A key approach to some of the issues raised could be the use of external, independent review and audit, involving standard compliance and regular external reviews (that should be published, likely in redacted form) drawing, specifically, from parties that are not financially conflicted. 

Specific concerns: 

  1. Prioritization is a complex process that requires a lot of information and support from ICANN org and any teams must include individuals with insight into the ICANN structures and processes. At the same time, this process requires a level of transparency (wherever possible) so that the community can follow and understand the choices made, and must also involve individuals with an “outsider” perspective to ensure a balanced and holistic assessment. Process and outcomes need to be extremely well thought through, resourced, and transparent. 

  1. Concluding SSR (as well as any other) reviews in short, 5-7 day, workshops seems difficult to achieve. Such short time frames will not allow for questions being asked to staff or constituencies. Therefore, the preparations for such workshops need to be extremely well thought through and comprehensive. In terms of accountability, it would be necessary for ICANN to undergo stringent and regular security audits with reports being made available so that the SSR review can essentially review those reports instead of conducting their own research. The review team should consider how delays (e.g. slow staff responses) could be dealt with in this case.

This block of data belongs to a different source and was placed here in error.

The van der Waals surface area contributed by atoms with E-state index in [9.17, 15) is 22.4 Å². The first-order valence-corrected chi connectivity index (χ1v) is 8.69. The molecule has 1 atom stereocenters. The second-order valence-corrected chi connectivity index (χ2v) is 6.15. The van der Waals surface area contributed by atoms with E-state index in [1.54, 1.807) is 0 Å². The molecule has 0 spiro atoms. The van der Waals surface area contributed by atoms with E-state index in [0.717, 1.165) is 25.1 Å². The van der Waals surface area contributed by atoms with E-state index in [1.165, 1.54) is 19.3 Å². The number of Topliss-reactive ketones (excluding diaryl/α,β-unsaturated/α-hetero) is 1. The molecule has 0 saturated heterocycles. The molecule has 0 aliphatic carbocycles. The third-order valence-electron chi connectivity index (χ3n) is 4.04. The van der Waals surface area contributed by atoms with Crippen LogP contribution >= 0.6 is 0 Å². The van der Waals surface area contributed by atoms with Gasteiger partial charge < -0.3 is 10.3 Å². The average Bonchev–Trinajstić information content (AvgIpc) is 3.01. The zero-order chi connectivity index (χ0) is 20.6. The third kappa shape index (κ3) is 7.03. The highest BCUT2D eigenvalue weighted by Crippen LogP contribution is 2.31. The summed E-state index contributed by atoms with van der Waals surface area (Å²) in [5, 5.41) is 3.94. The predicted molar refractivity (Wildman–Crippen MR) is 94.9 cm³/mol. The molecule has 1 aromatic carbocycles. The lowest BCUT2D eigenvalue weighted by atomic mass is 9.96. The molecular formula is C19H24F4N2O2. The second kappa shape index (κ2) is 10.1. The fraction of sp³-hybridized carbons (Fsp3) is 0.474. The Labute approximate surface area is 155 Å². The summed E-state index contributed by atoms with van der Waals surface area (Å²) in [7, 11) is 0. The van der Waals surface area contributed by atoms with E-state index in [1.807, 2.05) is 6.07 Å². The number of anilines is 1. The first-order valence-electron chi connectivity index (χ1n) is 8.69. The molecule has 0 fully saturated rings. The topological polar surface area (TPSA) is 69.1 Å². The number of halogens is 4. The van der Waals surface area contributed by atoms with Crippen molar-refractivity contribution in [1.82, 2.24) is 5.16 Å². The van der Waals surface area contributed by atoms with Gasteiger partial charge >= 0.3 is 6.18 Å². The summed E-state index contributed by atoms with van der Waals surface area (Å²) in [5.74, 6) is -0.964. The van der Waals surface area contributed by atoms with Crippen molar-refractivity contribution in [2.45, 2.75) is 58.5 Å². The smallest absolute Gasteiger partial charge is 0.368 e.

One option might be to include a level of flexibility for this review, wherein the team can decide to conclude after one two or  three F2F meetings, should further investigation be necessary or in case key information is not available. 

We support the suggested changes to the public comment, public input as well as the accountability indicators. We  believe those changes would make the public comments more effective and show better transparency. We strongly believe that a wide, open and inclusive process should be maintained in policy development process especially with input representing the  multi stakeholder environment. Policy development must be transparent, efficient and should not be biased or skewed towards a group.